Wastewater is an asset, with nutrients, energy and precious metals — and scientists are learning how to recover them: “Most people think as little as possible about the wastewater that is produced daily from their showers, bathtubs, sinks, dishwashers and toilets. But with the right techniques, it can become a valuable resource. On average, every Americans uses about 60 gallons of water per day (PDF) for purposes that include flushing toilets, showering and doing laundry. This figure can easily double if outdoor uses, such as watering lawns and filling swimming pools, are also included. ... ” Read more from Green Biz here: Wastewater is an asset, with nutrients, energy and precious metals — and scientists are learning how to recover them
In nature, premature springs are creating new winners and losers: “Spring is usually a coordinated dance of singing birds, bursting leaves, buzzing insects, and blooming flowers, but climate change is throwing off the rhythm. With warming temperatures, the average spring in the eastern U.S. is starting earlier. This year, flowers bloomed 10 days early in Jackson, Mississippi, and leaves emerged up to 20 days early in West Virginia, according to the USA National Phenology Network. Not every species is getting the memo. ... ” Read more from Yale Climate Connections here: In nature, premature springs are creating new winners and losers
Ideas for using the true cost of water in sustainability strategy: “As many of us know, water traditionally has been undervalued for quite some time and does not accurately represent the actual true cost of water to a company. Because of this, the financial incentives and the return on investment (ROI) for water conservation projects just aren’t there. And because this real cost of water has not been adequately detailed, investments in water efficiency and conservation have not historically scaled with GDP. As a result, instead of becoming more productive with an important and less abundant resource, many economies are becoming less productive and efficient (PDF) with water resources because there is little incentive to discourage waste. … ” Read more from Green Biz here: Ideas for using the true cost of water in sustainability strategy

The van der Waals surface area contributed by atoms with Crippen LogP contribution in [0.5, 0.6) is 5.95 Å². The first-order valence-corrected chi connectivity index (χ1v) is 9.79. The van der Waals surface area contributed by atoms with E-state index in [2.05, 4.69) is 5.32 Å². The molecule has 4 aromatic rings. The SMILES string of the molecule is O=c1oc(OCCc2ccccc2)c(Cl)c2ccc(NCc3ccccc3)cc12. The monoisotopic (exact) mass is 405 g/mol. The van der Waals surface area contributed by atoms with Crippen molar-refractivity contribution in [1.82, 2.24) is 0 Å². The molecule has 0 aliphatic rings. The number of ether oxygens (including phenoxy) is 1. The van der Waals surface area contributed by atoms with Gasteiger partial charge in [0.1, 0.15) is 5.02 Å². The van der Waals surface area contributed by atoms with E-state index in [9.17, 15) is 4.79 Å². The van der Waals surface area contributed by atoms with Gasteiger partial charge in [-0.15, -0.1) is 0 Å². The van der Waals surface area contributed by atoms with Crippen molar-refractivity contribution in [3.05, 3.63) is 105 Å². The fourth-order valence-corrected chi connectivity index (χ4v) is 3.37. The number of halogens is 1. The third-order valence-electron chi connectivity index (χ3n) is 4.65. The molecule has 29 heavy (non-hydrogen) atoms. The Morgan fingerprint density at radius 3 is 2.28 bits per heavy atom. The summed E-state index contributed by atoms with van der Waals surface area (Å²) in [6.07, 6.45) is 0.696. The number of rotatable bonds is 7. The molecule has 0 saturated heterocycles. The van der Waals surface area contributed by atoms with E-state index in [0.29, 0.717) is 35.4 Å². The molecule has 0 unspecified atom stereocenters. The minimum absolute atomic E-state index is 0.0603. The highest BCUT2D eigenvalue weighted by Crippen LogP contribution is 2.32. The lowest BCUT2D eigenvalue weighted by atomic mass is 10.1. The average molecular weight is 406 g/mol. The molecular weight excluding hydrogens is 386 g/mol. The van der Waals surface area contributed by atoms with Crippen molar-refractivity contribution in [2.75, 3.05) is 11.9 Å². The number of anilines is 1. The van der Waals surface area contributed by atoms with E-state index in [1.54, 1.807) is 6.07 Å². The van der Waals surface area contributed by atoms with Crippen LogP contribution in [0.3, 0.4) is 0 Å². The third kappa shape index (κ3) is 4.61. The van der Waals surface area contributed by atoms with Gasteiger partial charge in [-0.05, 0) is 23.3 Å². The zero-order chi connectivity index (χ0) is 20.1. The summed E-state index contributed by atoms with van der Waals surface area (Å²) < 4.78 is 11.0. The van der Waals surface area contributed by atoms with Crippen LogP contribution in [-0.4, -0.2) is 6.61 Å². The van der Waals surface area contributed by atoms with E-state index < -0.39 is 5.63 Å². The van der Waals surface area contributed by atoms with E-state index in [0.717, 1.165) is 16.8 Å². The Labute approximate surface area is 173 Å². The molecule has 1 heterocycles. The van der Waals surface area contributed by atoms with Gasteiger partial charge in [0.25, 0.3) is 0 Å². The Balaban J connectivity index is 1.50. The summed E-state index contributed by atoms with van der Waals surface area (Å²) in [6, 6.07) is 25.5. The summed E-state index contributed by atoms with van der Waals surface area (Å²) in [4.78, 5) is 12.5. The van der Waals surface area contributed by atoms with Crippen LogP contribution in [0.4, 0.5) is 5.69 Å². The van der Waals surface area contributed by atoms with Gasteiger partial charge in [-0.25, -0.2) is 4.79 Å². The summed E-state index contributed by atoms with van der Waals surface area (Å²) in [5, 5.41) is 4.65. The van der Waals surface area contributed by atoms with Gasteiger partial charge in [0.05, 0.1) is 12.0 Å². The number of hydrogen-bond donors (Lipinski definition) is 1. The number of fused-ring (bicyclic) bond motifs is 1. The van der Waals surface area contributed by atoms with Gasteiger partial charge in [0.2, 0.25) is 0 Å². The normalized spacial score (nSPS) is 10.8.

Rep. Huffman: You don’t want me on your Trivial Pursuit team: “When Rep. Jared Huffman first ran for California State Assembly in 2006, he posted up outside the exit during a screening of “An Inconvenient Truth.” It was the perfect opportunity. The movie ends with a call to act on climate change, so Huffman passed out flyers and pitched himself as the environmental candidate. “It was one of the most productive leafleting moments of my career,” he said. The Democrat in 2013 brought that attitude to Capitol Hill, where he’s emerged as a vocal foe of the Trump administration’s plans to open up federal waters to offshore oil and gas exploration. … ” Read more from E&E News here: Rep. Huffman: You don’t want me on your Trivial Pursuit team
Could PFAS concerns sway the Democratic presidential contest?: “The plight of communities with PFAS contamination in their drinking water is getting an attention boost from the 2020 presidential campaign. Democrats in the crowded field of more than a dozen candidates are calling for more action to clean up per- and polyfluoroalkyl substance pollution, a key concern in some areas of New Hampshire, which holds the first primary of the campaign season. PFAS is providing a platform for hopefuls to slam President Trump’s environmental agenda as they make their case to voters about who is the best person to take on Trump next year. And while New Hampshire, whose primary comes just after the Iowa caucuses, isn’t the only state to suffer from PFAS issues, it’s helping candidates connect more closely with voters in the Granite State. ... ” Read more from E&E News here: Could PFAS concerns sway the Democratic presidential contest?
In commentary this weekend …
Congress, approve the Colorado River Plan as a model for climate resilience, says David Festa: He writes, “After years of hard work and difficult negotiations, a historic seven-state agreement to conserve Colorado River water is facing its last hurdle: Congress. In the coming days, Congress will begin committee hearings on unusually concise, 139-word legislation that would allow the secretary of the interior to implement the Colorado River Drought Contingency Plan, or DCP. The DCP may sound like three unimportant letters to members of Congress outside the seven states that rely on the Colorado River for their water supplies: California, Arizona, New Mexico, Nevada, Colorado, Wyoming and Utah. But this agreement marks a watershed moment in building our country’s resilience to climate change. ... ” Read more from The Hill here: Congress, approve the Colorado River Plan as a model for climate resilience
Sunday podcast …
In regional news and commentary this weekend …